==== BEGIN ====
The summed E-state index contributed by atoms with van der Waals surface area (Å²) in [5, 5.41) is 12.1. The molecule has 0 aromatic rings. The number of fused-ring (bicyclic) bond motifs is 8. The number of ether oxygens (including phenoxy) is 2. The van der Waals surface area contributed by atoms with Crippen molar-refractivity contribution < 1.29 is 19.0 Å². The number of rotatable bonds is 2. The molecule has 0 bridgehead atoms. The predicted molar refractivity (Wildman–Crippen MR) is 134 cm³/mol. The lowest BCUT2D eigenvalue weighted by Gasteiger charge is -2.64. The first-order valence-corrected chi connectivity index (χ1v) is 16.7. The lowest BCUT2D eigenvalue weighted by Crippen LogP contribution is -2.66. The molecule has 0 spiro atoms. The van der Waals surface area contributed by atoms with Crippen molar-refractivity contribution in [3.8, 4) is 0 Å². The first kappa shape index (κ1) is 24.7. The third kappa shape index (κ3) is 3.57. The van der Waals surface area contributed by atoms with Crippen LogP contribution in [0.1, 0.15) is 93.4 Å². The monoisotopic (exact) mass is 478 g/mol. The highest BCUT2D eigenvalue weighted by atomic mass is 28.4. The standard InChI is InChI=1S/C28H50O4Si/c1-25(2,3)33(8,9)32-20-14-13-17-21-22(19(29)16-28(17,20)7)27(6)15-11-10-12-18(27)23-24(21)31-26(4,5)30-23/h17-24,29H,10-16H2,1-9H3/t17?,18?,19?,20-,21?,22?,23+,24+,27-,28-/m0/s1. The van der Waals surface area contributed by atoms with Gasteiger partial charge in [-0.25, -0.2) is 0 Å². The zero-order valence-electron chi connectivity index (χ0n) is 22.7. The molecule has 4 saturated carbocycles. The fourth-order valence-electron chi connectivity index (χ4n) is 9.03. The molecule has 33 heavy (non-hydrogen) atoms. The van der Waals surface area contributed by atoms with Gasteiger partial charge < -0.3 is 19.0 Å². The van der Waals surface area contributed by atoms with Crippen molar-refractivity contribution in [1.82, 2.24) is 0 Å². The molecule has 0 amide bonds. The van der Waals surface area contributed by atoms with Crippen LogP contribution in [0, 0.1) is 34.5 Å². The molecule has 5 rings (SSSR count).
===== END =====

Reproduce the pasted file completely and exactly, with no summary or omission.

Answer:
The summed E-state index contributed by atoms with van der Waals surface area (Å²) in [5, 5.41) is 12.1. The molecule has 0 aromatic rings. The number of fused-ring (bicyclic) bond motifs is 8. The number of ether oxygens (including phenoxy) is 2. The van der Waals surface area contributed by atoms with Crippen molar-refractivity contribution < 1.29 is 19.0 Å². The number of rotatable bonds is 2. The molecule has 0 bridgehead atoms. The predicted molar refractivity (Wildman–Crippen MR) is 134 cm³/mol. The lowest BCUT2D eigenvalue weighted by Gasteiger charge is -2.64. The first-order valence-corrected chi connectivity index (χ1v) is 16.7. The lowest BCUT2D eigenvalue weighted by Crippen LogP contribution is -2.66. The molecule has 0 spiro atoms. The van der Waals surface area contributed by atoms with Crippen molar-refractivity contribution in [3.8, 4) is 0 Å². The first kappa shape index (κ1) is 24.7. The third kappa shape index (κ3) is 3.57. The van der Waals surface area contributed by atoms with Crippen LogP contribution in [0.1, 0.15) is 93.4 Å². The monoisotopic (exact) mass is 478 g/mol. The highest BCUT2D eigenvalue weighted by atomic mass is 28.4. The standard InChI is InChI=1S/C28H50O4Si/c1-25(2,3)33(8,9)32-20-14-13-17-21-22(19(29)16-28(17,20)7)27(6)15-11-10-12-18(27)23-24(21)31-26(4,5)30-23/h17-24,29H,10-16H2,1-9H3/t17?,18?,19?,20-,21?,22?,23+,24+,27-,28-/m0/s1. The van der Waals surface area contributed by atoms with Gasteiger partial charge in [-0.25, -0.2) is 0 Å². The zero-order valence-electron chi connectivity index (χ0n) is 22.7. The molecule has 4 saturated carbocycles. The fourth-order valence-electron chi connectivity index (χ4n) is 9.03. The molecule has 33 heavy (non-hydrogen) atoms. The van der Waals surface area contributed by atoms with Gasteiger partial charge < -0.3 is 19.0 Å². The van der Waals surface area contributed by atoms with Crippen molar-refractivity contribution in [1.82, 2.24) is 0 Å². The molecule has 0 amide bonds. The van der Waals surface area contributed by atoms with Crippen LogP contribution in [0, 0.1) is 34.5 Å². The molecule has 5 rings (SSSR count).